We also grabbed a $25 lamp shade from Target (which was meant for a basic table lamp) and inverted it to create a super affordable and polished looking linen shade that’s a whole lot prettier than the cold and industrial bare bulb that used to reside on the ceiling.

It was a simple as unscrewing the ceiling bulb, passing the base of the bulb through the loop of the lamp, and rescrewing the bulb into the ceiling fixture (so it effortlessly holds the lamp shade in place). Click here for more details on our carpet square rug, the bike rack, and our DIY lamp shade project.

Then it was time to bring in an almost absurd amount of large plastic containers for organization and storage space to spare. You can see the two oversized green bins we snagged (that perfectly slide under the Ikea table). Even though they’re cheap-o storage containers we love the pop of color they add (and of course the function- they house all of our Christmas bulbs, ornaments, and feather trees).

And there are a whole bunch more where those came from in our storage armoires (many of which are still empty, so that’s handy for the future when our stuff expands with every year that we live here). Click here for more details about all the storage bins we brought down for instant organization.

Then we spent less than $6 and used wrapping paper from Target to obscure our otherwise semi-sheer armoire doors (who needs to see all those plastic bins anyway?). Adhering it with double sided tape was quick and easy and the payoff was pretty amazing.

We especially loved pairing the swirly green pattern (which was muted by the doors) with the super linear striped rug. The effect was sort of boy-meets-girl, which we thought worked really well down here. Click here for more details about our wrapping-paper-lined armoire doors.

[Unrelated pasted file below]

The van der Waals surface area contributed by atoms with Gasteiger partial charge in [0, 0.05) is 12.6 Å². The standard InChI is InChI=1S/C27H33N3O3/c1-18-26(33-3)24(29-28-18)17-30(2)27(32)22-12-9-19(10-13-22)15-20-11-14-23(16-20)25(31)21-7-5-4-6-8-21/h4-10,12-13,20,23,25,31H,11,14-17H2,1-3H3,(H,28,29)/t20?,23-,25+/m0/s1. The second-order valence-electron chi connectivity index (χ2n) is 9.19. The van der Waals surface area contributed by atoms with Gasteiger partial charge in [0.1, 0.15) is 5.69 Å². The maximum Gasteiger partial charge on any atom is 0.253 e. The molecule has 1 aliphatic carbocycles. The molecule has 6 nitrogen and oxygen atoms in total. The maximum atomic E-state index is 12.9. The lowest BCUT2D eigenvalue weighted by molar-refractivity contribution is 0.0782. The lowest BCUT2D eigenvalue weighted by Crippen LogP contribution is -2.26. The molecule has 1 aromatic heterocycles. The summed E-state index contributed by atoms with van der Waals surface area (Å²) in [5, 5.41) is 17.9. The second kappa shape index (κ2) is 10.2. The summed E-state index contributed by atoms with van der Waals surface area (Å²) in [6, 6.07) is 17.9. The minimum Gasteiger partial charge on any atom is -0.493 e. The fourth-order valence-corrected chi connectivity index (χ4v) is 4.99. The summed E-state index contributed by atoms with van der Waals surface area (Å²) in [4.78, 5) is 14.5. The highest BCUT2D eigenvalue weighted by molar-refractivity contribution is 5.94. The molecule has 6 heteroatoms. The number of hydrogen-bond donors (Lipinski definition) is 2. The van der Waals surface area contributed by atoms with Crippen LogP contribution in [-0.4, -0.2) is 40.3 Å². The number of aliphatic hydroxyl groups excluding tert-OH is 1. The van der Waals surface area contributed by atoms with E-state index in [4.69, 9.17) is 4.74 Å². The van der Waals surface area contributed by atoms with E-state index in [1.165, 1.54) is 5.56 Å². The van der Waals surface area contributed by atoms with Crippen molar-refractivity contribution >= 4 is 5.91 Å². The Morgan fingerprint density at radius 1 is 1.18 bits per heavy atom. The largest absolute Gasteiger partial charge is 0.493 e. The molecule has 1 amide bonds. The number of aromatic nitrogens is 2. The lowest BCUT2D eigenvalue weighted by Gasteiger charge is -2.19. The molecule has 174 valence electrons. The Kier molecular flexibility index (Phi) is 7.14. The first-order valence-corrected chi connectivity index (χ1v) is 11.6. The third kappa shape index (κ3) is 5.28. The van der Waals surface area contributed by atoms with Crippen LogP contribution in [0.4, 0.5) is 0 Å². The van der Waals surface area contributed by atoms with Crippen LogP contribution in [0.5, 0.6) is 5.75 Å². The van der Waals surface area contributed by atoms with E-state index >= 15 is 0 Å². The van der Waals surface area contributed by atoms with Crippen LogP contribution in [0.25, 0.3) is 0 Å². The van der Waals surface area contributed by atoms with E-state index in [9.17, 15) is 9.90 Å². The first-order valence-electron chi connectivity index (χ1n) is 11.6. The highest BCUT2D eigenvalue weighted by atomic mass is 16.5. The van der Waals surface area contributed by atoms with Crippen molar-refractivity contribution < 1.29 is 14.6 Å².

But even though we had plenty of storage space in those armoires and plastic bins, we still needed a spot to keep all of our paint on hand and in good shape (the basement is the perfect spot for a little “paint center” because it’s a lot more temperature controlled than the garage and we like to keep cans out of the house due to the off-gassing and the air pollution factor). A lot of our old cans were gooped up and past their prime (hardly sealing anymore, which means much of our paint was just months away from drying up and rendering itself utterly useless). And because nothing is more annoying than needing a drop of paint for a touch-up and opening the can to find a spoiled and sticky mess, we decided that investing a few dollars to upgrade each can to a new metal container that seals securely was definitely worth the time and effort since it would save all of our paint for years to come.

Plus we jumped a the chance to organize and identify our new paint cans (yeah, we’re nerds and we actually went to Office Max and got printed labels). But in our defense, they’ll really come in handy since we’ll never lose the name or the formula of any of our house’s hues again.

In the end our little matching paint can collection looked so good that it was actually worthy of being displayed out in the open (and we picked up a cheap-o paint pouring spout that will keep these cans pristine and easy to seal for the long haul). Click here for more details about our paint station project.

Then it was time to obscure our water heater, but we didn’t want to build anything around it that would be too permanent or difficult to move in the event that we need quick access. After filtering through ideas like a hanging an all weather curtain suspended from the ceiling or building a bookcase on wheels that can be pulled away in a snap, we decided that a simple folding screen made from secondhand bi-fold doors (picked up for just $18 at our local Habitat For Humanity ReStore) was the way to go.

All we had to do was hinge them together (with the free hinges that came with the doors) and paint them a fun punchy color (that we plucked directly from the bins in our Expedit workstation and the plastic storage containers that we stacked under that table by the window). After a few coats of Benjamin Moore’s Bunker Hill Green 566 (which we had color matched to a quart of Behr paint so it only ran us $14) it was the perfect way to obscure that eyesore of a water heater without blocking access to the other side of the basement. Happily, we still have over 35″ to walk around, roll out bikes out, etc. Click here for more details about our DIY bi-fold door screen.